The 10 Selected Productions

The Vacuum Cleaner

By Toshiki Okada
From the Japanese by Andreas Regelsberger

Münchner Kammerspiele

World premiere 12 December 2019

Toshiki Okada examines the phenomenon of “hikikomori”. The term describes people who are so afflicted by acute social and capitalist pressures that they no longer leave their homes.

The Vacuum Cleaner

The Vacuum Cleaner. Damian Rebgetz, Thomas Hauser, Annette Paulmann, Walter Hess, Julia Windischbauer

© Julian Baumann

  • 1 h 40 min, without interval

Homare is a “hikikomori”: She has withdrawn from society and hardly ever leaves her room. What does her life under one roof with her 80-year-old father, her brother and his ex-colleague from the Amazon warehouse look like? Toshiki Okada carefully examines a social phenomenon of today’s Japanese society. His distinctive movement vocabulary runs asynchronously with the text and is not only fascinating to look at, but also sets the internal and external realities of his characters into a peculiar relationship with each other.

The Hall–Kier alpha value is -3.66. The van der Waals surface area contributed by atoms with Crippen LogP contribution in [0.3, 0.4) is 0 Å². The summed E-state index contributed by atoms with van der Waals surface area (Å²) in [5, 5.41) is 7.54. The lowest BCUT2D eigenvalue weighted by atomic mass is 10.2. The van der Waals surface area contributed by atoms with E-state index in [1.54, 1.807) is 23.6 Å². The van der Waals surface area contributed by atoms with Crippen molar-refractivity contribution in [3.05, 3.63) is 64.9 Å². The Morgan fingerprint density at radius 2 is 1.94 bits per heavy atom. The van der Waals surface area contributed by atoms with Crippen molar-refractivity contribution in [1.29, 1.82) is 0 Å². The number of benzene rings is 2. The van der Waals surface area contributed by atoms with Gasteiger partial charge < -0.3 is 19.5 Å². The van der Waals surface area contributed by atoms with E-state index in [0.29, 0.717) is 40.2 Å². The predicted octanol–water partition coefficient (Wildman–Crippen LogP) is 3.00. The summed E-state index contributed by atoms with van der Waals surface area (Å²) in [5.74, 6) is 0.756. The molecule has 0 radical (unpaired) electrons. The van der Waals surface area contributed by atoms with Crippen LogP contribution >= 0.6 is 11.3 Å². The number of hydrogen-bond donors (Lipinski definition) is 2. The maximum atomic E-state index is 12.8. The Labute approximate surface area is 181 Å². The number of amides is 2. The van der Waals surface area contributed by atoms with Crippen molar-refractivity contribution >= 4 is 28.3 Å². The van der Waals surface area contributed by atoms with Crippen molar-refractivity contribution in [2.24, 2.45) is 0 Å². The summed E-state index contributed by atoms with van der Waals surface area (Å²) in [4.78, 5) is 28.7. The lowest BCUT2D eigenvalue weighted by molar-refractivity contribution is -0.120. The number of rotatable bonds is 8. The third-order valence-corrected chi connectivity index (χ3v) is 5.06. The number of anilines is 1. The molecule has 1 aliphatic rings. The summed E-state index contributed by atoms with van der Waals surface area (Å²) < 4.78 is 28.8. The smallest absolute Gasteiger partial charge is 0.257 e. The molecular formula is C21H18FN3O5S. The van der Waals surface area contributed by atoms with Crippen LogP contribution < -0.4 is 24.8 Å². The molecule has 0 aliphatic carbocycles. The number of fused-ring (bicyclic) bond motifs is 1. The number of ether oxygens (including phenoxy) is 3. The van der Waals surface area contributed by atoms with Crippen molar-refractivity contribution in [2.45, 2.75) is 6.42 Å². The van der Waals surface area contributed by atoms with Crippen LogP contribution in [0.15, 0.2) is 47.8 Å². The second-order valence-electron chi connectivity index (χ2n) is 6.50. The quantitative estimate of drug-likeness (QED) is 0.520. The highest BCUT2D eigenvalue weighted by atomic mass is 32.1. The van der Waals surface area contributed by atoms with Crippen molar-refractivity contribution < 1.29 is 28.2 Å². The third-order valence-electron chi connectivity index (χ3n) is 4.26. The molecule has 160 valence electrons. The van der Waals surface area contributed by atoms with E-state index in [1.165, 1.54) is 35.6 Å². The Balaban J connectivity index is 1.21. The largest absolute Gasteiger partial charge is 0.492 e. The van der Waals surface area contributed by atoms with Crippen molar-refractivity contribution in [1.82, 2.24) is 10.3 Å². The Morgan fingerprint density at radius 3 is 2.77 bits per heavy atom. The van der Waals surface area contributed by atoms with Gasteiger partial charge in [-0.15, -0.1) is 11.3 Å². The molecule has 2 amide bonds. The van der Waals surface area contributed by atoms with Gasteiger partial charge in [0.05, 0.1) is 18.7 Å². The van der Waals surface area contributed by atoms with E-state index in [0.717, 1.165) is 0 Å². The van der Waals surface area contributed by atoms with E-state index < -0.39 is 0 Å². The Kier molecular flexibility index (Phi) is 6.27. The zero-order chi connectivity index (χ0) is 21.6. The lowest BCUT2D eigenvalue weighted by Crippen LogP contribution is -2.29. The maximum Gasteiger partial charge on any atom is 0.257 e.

Statement of the Jury

Saturated, ageing high civilisations (in this case Japan’s) invariably claim some victims. The point of departure for Toshiki Okada’s work is a female hikikomori who is fifty years old and lives a life of social apathy in her eighty-year-old father’s house. She is watched, among others, by the eponymous vacuum cleaner that introduces itself from a floor- and dust-oriented perspective: “I’m the type who is more interested in the lower regions.” A grown-up son also lives with the father and daughter. Because he is secretly unemployed, he has a lot of time on his hands and loiters in parks and malls during the day. His new friend, who quit his job with Amazon after four days because he couldn’t stand the shitty work, is also part of the living arrangements. It’s a panorama including a bubble of affluence, social phobia, average working lives, lacking prospects, depression and McJob-misery. The performers’ gestures are always a little out of sync, following and enlarging what is said and felt: Blossoms of decay somewhere between being remotely controlled by society and the remains of one’s own agency.


Director Toshiki Okada
Stage Design Dominic Huber
Costume Design Tutia Schaad
Music Kazuhisa Uchihashi
Lighting Design Pit Schultheiss
Dramaturgy Tarun Kade, Makiko Yamaguchi

Chôhô Walter Hess
Homare, Chôhô’s daughter Annette Paulmann
Richigi, Chôhô’s son Damian Rebgetz
Hide, Richigi’s friend Thomas Hauser
Deme Julia Windischbauer